Nothing, however, has been more important to the comeback of coal than the purported safety improvements in mining. The coal industry knows that as much as Americans may love a cheap kilowatt, they are not going to support burning coal if it results in people suffering miserable deaths in Appalachian coal mines. The industry works overtime to suggest that coal mining today has nothing in common with its dark and exploitative past. The old days of breaker boys (children who picked rocks out of the coal) and methane explosions are gone, the coal industry argues, and mining today is safe, well paid and professional.
Promotional literature published by the National Mining Association and other industry groups usually show miners as clean-faced men in close proximity to high-tech machinery - computer screens, global positioning systems, bright yellow haul trucks. The average salary of a coal miner, the association says, is $50,000 a year. According to one coal industry Web site, working in a coal mine today is as safe as working in a grocery store.
The people in Tallmansville know better. Coal mining remains a dirty and dangerous business, especially in regions of Appalachia where all the easy coal is gone and what's left is increasingly difficult and dangerous to mine. (Coal mining is indeed a fairly safe operation in the big strip mines of Wyoming, where the 70-foot seams of coal lie so close to the surface that, in places, you can practically dig it out with a spoon.)
In parts of West Virginia, Pennsylvania and Kentucky, some mines are so complex and tight the workers call them "dogholes." Working in an underground mine, especially one owned by a small non-union operator in Appalachia, is one of the few jobs in America that is nearly as dangerous as commercial fishing in Alaska.
Not long ago, I spoke with a coal miner who was spending eight hours a day in a coal seam in western Kentucky that was a mere 20 inches high. You can't even turn around in a mine like that, have to mine laying on your belly. I asked him how much he earned. "Not enough to buy a new truck," he told me.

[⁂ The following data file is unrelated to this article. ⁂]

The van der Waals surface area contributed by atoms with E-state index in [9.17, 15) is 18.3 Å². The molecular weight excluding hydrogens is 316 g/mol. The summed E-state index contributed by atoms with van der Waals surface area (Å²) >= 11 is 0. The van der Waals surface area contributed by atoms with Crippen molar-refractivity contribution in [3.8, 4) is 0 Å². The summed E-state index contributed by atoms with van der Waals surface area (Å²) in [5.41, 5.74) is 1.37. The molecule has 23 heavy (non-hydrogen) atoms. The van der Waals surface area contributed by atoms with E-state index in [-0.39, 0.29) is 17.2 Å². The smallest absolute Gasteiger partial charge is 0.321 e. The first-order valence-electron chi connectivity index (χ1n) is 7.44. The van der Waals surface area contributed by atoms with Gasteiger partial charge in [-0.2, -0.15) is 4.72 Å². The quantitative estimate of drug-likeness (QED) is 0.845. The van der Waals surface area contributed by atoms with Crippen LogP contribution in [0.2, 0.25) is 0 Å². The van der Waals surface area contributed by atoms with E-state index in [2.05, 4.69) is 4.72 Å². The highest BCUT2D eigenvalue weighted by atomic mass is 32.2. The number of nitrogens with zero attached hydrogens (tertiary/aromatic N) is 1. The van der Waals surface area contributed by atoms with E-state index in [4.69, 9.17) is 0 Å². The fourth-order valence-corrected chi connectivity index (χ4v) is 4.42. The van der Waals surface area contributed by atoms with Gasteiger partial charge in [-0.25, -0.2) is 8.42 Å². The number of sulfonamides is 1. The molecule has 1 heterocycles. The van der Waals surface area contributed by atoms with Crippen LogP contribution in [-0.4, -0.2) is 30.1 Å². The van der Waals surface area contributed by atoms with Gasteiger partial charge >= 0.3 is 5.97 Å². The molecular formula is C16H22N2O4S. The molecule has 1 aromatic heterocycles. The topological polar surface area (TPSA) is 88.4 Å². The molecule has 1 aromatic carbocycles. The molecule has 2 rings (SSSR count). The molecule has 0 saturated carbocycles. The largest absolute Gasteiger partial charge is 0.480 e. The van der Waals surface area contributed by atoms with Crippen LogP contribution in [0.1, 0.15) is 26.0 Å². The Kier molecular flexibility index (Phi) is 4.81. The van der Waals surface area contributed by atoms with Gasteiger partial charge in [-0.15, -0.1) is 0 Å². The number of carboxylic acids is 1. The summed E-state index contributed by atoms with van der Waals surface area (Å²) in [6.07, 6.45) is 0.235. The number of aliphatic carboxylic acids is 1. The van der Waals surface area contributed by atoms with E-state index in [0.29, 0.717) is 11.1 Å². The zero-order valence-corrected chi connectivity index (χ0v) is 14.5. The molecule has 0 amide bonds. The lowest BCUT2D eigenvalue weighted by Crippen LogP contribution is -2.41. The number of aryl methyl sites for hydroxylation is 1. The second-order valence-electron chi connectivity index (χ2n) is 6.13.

If coal is indeed going to be taken seriously as a fuel source in the 21st century, it's up to federal and state regulators to make sure that even 20-inch dogholes are safe (and they can be, with the proper technology, worker skills and governmental oversight). A good first step would be to reverse the Bush administration's new privacy rules, which have made it tougher for outsiders to obtain federal inspectors' reports. Even better would be to increase fines and other penalties for operators who break the rules. In many cases the penalties for running a dangerous mine - the West Virginia mine had 208 federal citations in 2005, up from 68 in 2004 - amounted to little more than a slap on the wrist.
In the summer of 2002, outside the Quecreek Mine in Pennsylvania, I watched for three days as heroic men rescued nine co-workers who had been buried alive. There was no talk about the Saudi Arabia of coal there, no easy words about energy independence or the economic virtues of burning coal. Like the families who stood vigil in Tallmansville this week, they were people who understood the real price of cheap power.